The School of Biological Sciences Spring 2024 Seminar Series presents Dr. Alice Mosberger

Mammals learn a large repertoire of novel actions by refining variable movements into precise skills. The brain achieves this by assigning credit to movements that led to desired outcomes. Even for simple actions such as reaching to a spatial target, the brain could assign credit to the direction, endpoint target location, speed, etc. As such, different movement strategies may emerge across individuals, depending on what is assigned with credit.

My goal is to dissect the sensorimotor areas controlling different aspects of these movements, and probe what determines the learning and control of different reach strategies. I developed a behavior task in which head-fixed mice generate exploratory forelimb trajectories with a joystick and are rewarded when they hit a hidden target in the workspace. As mice learn, they refine their target reaches which become less variable in direction, tortuosity, speed, and targeting precision. I show that different aspects of the reach such as direction or speed are learned and controlled through distinct cortical and thalamic networks. For instance,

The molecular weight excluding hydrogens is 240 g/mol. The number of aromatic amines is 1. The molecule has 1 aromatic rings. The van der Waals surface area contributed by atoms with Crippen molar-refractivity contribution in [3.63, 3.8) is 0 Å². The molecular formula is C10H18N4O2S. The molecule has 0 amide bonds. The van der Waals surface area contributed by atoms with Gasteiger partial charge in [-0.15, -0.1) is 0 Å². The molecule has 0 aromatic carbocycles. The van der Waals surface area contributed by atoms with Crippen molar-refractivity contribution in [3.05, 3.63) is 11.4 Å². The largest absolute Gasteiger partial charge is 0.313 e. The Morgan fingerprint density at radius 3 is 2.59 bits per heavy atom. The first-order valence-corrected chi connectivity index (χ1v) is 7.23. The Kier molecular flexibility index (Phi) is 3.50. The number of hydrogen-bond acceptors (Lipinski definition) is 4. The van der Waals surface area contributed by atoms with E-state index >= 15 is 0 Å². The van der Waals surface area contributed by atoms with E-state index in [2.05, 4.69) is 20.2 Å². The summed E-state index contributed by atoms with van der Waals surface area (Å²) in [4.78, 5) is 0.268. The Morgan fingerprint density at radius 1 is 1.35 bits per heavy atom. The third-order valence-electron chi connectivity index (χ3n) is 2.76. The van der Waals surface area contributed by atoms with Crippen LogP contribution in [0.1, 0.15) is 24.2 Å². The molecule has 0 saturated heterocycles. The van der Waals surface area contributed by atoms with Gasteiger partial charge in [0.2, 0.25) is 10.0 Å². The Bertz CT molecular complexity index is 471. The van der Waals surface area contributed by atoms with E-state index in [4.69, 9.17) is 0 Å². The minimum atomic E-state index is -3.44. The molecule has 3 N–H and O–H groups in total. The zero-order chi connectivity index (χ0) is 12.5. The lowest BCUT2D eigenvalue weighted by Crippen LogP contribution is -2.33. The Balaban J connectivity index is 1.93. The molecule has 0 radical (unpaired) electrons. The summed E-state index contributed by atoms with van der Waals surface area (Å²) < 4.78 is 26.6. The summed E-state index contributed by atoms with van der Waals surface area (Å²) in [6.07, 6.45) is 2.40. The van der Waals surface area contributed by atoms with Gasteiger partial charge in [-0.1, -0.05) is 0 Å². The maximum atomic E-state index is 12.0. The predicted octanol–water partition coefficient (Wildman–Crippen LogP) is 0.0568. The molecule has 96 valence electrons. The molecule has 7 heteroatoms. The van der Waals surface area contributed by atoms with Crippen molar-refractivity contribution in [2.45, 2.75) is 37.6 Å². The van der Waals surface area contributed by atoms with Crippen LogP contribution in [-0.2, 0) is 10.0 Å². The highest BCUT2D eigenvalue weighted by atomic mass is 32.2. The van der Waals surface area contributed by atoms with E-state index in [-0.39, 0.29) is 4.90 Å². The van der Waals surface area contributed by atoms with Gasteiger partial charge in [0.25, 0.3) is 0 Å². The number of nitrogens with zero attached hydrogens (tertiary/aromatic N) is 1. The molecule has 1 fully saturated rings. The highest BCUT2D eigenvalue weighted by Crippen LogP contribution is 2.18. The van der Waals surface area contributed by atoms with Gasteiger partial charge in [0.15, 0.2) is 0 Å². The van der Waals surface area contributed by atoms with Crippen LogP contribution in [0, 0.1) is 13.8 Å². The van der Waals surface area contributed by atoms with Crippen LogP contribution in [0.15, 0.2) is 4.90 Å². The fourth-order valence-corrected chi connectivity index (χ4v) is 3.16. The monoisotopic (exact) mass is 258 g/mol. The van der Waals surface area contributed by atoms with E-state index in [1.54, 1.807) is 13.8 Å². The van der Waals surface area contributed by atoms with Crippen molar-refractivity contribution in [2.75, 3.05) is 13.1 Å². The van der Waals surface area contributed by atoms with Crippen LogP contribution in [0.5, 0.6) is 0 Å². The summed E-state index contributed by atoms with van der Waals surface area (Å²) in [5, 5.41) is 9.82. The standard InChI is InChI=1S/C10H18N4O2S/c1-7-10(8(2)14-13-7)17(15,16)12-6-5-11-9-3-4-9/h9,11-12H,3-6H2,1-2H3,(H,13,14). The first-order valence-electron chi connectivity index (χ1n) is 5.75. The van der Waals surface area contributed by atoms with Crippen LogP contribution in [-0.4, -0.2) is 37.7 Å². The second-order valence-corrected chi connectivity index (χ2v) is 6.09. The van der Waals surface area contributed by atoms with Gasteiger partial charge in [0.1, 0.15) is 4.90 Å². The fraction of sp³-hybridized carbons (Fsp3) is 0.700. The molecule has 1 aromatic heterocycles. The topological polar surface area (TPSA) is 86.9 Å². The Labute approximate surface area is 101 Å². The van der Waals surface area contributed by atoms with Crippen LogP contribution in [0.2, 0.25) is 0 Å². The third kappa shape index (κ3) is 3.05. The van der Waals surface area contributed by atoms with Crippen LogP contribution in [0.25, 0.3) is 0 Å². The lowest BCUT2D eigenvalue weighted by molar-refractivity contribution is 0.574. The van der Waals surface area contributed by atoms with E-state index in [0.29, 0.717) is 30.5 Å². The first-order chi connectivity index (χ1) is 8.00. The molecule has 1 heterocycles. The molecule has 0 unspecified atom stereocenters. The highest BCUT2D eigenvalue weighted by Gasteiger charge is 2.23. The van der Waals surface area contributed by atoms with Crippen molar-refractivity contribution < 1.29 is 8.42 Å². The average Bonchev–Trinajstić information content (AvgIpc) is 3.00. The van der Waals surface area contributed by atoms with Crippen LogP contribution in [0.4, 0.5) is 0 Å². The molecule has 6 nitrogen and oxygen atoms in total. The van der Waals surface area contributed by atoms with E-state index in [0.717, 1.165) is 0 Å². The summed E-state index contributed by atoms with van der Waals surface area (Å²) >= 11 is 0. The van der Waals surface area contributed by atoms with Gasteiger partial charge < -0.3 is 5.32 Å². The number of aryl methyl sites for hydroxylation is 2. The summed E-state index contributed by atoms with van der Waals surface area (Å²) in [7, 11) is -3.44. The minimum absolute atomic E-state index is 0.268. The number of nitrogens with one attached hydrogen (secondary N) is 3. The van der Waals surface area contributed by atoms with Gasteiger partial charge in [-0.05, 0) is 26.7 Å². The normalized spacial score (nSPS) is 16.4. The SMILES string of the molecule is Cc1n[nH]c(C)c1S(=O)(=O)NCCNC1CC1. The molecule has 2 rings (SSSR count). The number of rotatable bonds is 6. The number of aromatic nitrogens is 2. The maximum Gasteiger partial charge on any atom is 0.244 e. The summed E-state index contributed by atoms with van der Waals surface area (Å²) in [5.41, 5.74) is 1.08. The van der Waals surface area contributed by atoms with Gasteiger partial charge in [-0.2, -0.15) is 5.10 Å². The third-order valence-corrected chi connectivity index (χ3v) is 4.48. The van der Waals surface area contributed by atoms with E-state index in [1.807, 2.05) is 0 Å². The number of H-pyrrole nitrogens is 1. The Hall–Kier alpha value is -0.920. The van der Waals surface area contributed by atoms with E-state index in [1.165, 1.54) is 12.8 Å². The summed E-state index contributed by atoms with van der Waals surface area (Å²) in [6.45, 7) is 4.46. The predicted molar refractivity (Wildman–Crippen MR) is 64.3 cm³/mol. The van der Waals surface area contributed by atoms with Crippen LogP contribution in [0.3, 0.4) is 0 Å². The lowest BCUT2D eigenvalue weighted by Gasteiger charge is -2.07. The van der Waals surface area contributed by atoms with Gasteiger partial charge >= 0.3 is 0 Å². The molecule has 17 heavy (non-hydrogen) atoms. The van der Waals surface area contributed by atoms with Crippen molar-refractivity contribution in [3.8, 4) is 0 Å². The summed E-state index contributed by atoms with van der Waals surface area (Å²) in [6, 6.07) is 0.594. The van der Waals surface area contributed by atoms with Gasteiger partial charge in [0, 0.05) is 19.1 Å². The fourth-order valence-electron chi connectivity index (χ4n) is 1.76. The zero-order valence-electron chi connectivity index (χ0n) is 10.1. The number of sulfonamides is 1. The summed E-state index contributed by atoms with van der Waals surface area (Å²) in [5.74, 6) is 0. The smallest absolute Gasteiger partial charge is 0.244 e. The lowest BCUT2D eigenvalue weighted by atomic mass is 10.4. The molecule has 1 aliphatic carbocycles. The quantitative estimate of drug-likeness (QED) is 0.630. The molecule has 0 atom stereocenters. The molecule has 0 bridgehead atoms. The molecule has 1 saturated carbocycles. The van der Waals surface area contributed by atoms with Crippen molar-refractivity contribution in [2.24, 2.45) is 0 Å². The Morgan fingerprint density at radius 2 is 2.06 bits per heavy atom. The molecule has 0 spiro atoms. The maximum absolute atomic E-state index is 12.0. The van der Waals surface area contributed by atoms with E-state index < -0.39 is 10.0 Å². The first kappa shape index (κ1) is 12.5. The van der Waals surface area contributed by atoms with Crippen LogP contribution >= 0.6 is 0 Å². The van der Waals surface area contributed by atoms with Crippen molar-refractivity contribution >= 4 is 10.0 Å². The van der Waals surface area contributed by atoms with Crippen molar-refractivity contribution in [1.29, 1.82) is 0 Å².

sensorimotor cortex is required to generate reaches with high directional variability across different positions of the workspace, while a specific nucleus of thalamus is required to refine the overall reach direction.

But what reach strategies are mice learning? By relocating the start position in a small number of probe trials I discovered that some animals learned a direction-based strategy (move in the same initial direction from new starts), while others learned an endpoint-based strategy (guide the joystick into the target from new starts, adjusting their direction). Which strategy an individual animal learned correlated with the degree of spatial directional variability during exploration, the aspect of the reach controlled by cortex. This correlation is also recapitulated by model-free reinforcement learning agents trained in a similar task. Overall, these findings suggest that the sensorimotor system learns different control strategies by exploring and reinforcing certain movement aspects during learning, and that these aspects are generated by distinct circuits.

Event Details

Thursday, February 29, 2024 - 11am to Thursday, February 29, 2024 - 12pm

EBB 1005

Free Food

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